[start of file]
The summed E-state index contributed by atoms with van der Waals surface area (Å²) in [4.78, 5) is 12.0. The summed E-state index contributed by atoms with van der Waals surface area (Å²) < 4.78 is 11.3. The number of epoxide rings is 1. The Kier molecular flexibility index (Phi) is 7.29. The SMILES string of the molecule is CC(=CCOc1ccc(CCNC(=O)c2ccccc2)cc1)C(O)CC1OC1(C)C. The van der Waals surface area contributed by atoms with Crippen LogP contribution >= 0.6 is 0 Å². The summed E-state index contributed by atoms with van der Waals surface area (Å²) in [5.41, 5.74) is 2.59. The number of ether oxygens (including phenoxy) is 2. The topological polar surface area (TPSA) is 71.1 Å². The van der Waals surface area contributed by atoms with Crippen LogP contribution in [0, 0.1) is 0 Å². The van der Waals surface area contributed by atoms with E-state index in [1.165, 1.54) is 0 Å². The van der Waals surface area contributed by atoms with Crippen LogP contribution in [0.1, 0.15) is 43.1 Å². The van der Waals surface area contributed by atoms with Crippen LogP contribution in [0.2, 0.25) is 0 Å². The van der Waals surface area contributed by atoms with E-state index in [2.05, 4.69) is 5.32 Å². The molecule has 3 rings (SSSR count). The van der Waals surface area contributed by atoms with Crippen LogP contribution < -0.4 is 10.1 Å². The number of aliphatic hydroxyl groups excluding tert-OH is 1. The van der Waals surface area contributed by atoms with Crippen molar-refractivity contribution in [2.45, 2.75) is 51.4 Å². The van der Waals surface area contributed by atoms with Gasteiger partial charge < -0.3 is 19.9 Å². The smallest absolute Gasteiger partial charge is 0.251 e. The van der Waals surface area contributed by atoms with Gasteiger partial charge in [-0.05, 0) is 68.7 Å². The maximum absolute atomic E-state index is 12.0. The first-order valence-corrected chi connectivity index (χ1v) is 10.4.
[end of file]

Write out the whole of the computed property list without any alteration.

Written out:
The summed E-state index contributed by atoms with van der Waals surface area (Å²) in [4.78, 5) is 12.0. The summed E-state index contributed by atoms with van der Waals surface area (Å²) < 4.78 is 11.3. The number of epoxide rings is 1. The Kier molecular flexibility index (Phi) is 7.29. The SMILES string of the molecule is CC(=CCOc1ccc(CCNC(=O)c2ccccc2)cc1)C(O)CC1OC1(C)C. The van der Waals surface area contributed by atoms with Crippen LogP contribution >= 0.6 is 0 Å². The summed E-state index contributed by atoms with van der Waals surface area (Å²) in [5.41, 5.74) is 2.59. The number of ether oxygens (including phenoxy) is 2. The topological polar surface area (TPSA) is 71.1 Å². The van der Waals surface area contributed by atoms with Crippen LogP contribution in [0, 0.1) is 0 Å². The van der Waals surface area contributed by atoms with E-state index in [1.165, 1.54) is 0 Å². The van der Waals surface area contributed by atoms with Crippen LogP contribution in [0.1, 0.15) is 43.1 Å². The van der Waals surface area contributed by atoms with Crippen LogP contribution in [0.2, 0.25) is 0 Å². The van der Waals surface area contributed by atoms with E-state index in [2.05, 4.69) is 5.32 Å². The molecule has 3 rings (SSSR count). The van der Waals surface area contributed by atoms with Crippen LogP contribution < -0.4 is 10.1 Å². The number of aliphatic hydroxyl groups excluding tert-OH is 1. The van der Waals surface area contributed by atoms with Crippen molar-refractivity contribution in [2.45, 2.75) is 51.4 Å². The van der Waals surface area contributed by atoms with Gasteiger partial charge < -0.3 is 19.9 Å². The smallest absolute Gasteiger partial charge is 0.251 e. The van der Waals surface area contributed by atoms with Gasteiger partial charge in [-0.05, 0) is 68.7 Å². The maximum absolute atomic E-state index is 12.0. The first-order valence-corrected chi connectivity index (χ1v) is 10.4.